This has turned out to be a busy week at Maplethorpe. Went up to Georgetown to hear the Men of the Deeps concert on Tuesday night. The Kings Playhouse in Georgetown is a great community theatre and is in the process of doubling its size. (Your tax dollars at work!) We hadn’t been up there in a few years–last time was to see Buddy Wasisname and the Other Fellas. (Also a super show!) We ran into a few people we knew at the concert who couldn’t believe we had driven all the way from Bedeque for a music concert.
Now let’s put this into perspective.
Georgetown is about an hour and a half drive from Bedeque. As Islanders say, Georgetown is ‘down east,’ on the other side of the world from where we live. From our perspective as westerners, Georgetown is easily half the distance we often drove to watch a high school basketball game when our boys were playing in Montana. An hour and a half was a crosstown drive to work when we lived in St. Louis. For us, Georgetown just isn’t that far. And since Georgetown was the only place on PEI where we could hear the Men of the Deeps, well, that was that.
Date Night Thwarted…Again
We had planned to leave early, see the sights and get some supper in Charlottetown, but that was not to be. The restaurant was just swamped with people at lunch and the last ones didn’t leave until after our 3:00 pm closing. That morning I was informed the daughter needed to be picked up from school at 4:30. Husband Jim was tutoring a math student until 5:30. We had overnight guests expected for the B&B, and they got checked in at around 5:45. So, we snarfed down sandwiches while standing in the kitchen and dashed out the door at 6:00 pm. Story of my life.
But we had a nice drive and got to Georgetown at 7:30 for the 8:00 show. The place was mostly full, but not sold out. We ran into some people we knew and even people who don’t know you on PEI are friendly. We had great seats 4 rows back from the stage, right in the middle. The show started on time at 8:00 when the place went dark and the miners came in from the back, singing, their path illuminated by the lamps on their hardhats.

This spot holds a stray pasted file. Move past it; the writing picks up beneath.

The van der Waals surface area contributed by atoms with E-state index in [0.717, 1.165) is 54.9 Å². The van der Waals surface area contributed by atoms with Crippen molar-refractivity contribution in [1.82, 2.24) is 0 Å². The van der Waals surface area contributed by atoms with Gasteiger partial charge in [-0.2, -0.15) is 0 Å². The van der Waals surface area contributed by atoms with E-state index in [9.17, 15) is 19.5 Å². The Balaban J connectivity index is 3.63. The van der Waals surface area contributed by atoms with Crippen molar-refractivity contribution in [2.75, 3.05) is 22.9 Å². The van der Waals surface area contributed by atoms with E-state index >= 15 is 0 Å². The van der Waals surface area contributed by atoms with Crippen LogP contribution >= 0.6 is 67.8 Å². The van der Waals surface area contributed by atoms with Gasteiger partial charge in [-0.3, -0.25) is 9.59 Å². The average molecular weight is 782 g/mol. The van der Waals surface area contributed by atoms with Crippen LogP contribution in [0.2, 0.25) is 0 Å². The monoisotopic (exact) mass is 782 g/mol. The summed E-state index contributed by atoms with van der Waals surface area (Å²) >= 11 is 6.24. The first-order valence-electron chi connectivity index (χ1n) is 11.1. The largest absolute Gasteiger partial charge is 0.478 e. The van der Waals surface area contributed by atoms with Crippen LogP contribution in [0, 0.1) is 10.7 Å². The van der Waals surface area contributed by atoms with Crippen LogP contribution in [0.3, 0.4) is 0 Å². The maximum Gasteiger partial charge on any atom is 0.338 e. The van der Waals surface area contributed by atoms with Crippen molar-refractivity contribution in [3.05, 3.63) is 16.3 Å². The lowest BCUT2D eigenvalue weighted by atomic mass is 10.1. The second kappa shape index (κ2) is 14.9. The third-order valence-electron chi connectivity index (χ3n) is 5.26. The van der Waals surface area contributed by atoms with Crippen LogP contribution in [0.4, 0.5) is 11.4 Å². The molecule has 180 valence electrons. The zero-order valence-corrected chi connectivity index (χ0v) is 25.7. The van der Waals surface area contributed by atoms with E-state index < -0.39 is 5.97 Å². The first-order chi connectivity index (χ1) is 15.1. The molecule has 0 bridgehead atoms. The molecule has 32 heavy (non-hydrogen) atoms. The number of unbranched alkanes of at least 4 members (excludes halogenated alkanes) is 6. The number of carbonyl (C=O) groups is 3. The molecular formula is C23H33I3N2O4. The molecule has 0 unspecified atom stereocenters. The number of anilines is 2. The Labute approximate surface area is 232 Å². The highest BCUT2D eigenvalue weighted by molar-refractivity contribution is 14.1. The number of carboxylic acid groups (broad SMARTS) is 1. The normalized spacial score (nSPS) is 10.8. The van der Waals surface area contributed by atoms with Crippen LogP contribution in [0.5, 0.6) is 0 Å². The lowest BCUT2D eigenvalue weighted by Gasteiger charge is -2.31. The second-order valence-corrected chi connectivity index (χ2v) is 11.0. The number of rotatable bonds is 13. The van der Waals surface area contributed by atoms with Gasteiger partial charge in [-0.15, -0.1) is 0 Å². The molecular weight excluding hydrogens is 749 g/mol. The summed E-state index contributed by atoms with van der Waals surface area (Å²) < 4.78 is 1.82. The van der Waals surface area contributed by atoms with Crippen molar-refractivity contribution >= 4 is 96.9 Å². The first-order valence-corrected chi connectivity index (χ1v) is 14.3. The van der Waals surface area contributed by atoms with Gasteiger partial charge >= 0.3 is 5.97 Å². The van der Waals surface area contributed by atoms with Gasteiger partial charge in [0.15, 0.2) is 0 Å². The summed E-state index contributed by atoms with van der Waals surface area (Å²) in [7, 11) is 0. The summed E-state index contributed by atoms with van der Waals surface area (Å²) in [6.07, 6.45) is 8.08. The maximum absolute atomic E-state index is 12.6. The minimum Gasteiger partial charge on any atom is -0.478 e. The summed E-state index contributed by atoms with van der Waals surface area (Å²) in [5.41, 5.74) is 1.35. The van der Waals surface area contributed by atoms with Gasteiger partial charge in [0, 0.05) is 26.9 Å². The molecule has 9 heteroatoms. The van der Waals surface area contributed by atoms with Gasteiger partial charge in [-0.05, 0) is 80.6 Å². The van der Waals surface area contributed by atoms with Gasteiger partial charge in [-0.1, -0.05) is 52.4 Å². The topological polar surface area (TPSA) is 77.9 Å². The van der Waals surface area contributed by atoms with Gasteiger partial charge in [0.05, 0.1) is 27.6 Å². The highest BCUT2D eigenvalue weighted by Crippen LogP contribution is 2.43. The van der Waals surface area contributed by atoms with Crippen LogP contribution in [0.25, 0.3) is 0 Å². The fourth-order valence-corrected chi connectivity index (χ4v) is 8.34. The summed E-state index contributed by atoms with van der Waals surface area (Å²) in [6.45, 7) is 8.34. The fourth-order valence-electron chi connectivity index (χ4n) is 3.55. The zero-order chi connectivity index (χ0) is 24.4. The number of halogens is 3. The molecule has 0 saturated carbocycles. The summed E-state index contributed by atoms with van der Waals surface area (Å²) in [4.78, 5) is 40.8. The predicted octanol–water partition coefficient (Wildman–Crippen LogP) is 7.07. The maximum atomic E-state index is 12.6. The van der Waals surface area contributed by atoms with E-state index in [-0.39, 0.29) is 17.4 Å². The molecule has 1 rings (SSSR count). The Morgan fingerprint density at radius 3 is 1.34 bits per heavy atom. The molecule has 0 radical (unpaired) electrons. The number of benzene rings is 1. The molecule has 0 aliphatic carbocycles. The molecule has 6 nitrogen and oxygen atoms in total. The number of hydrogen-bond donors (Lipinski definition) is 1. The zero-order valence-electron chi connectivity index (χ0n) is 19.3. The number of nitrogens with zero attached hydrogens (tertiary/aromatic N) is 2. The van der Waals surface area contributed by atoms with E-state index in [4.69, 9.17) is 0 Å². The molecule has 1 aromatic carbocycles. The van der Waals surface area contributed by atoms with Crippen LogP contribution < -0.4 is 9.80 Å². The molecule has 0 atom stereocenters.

They were great.
Well, you expected me to say that, didn’t you? We paid $35 a ticket and drove an hour and a half. I would never admit it if the concert was a disaster. The Men of the Deeps is a choir made up of professional Cape Breton coal miners–one requirement for prospective choir members is 2 years work in the employ of a mine. Most of the song were about mining work…loving the mine, hating the mine, mine disasters, mines closing forever. You could tell these guys were really singing from their hearts. At the end of the concert the choir members came out in the audience to shake hands and thank us for coming. We were touched.
We’ll give the kids the url and tell them to google it.
I wondered most of the drive home how much longer the Men of the Deeps will last. Several of the singers looked to be in their 70s. With the Cape Breton coal mines long ago closed, I wonder where the group will get replacements when these elders are ready to pass the torch. Maybe this will become another story we’ll have to tell our grandkids to imagine, like where fishermen used to be and where farmers used to be. Where coal mines used to be and where miners used to sing harmony together, celebrating a communal life above and below the ground.